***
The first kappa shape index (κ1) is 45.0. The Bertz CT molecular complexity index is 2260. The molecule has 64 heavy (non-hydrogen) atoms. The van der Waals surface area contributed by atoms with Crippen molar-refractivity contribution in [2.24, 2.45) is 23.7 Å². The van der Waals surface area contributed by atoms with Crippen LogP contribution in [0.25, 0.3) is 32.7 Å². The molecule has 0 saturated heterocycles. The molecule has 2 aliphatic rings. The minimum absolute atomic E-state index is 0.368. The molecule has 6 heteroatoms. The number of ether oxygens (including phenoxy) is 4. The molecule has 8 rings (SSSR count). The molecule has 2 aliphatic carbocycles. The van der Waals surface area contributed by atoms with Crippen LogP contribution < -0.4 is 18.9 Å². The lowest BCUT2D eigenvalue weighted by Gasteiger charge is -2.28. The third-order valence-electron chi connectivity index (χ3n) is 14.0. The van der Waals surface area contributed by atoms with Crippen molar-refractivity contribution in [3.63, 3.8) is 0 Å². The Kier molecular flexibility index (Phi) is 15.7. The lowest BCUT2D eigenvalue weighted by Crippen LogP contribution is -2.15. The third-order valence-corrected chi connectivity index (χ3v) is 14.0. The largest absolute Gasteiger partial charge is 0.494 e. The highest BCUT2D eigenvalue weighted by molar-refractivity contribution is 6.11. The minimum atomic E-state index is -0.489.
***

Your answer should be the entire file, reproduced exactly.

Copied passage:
The first kappa shape index (κ1) is 45.0. The Bertz CT molecular complexity index is 2260. The molecule has 64 heavy (non-hydrogen) atoms. The van der Waals surface area contributed by atoms with Crippen molar-refractivity contribution in [2.24, 2.45) is 23.7 Å². The van der Waals surface area contributed by atoms with Crippen LogP contribution in [0.25, 0.3) is 32.7 Å². The molecule has 0 saturated heterocycles. The molecule has 2 aliphatic rings. The minimum absolute atomic E-state index is 0.368. The molecule has 6 heteroatoms. The number of ether oxygens (including phenoxy) is 4. The molecule has 8 rings (SSSR count). The molecule has 2 aliphatic carbocycles. The van der Waals surface area contributed by atoms with Crippen LogP contribution < -0.4 is 18.9 Å². The lowest BCUT2D eigenvalue weighted by Gasteiger charge is -2.28. The third-order valence-electron chi connectivity index (χ3n) is 14.0. The van der Waals surface area contributed by atoms with Crippen molar-refractivity contribution in [3.63, 3.8) is 0 Å². The Kier molecular flexibility index (Phi) is 15.7. The lowest BCUT2D eigenvalue weighted by Crippen LogP contribution is -2.15. The third-order valence-corrected chi connectivity index (χ3v) is 14.0. The largest absolute Gasteiger partial charge is 0.494 e. The highest BCUT2D eigenvalue weighted by molar-refractivity contribution is 6.11. The minimum atomic E-state index is -0.489.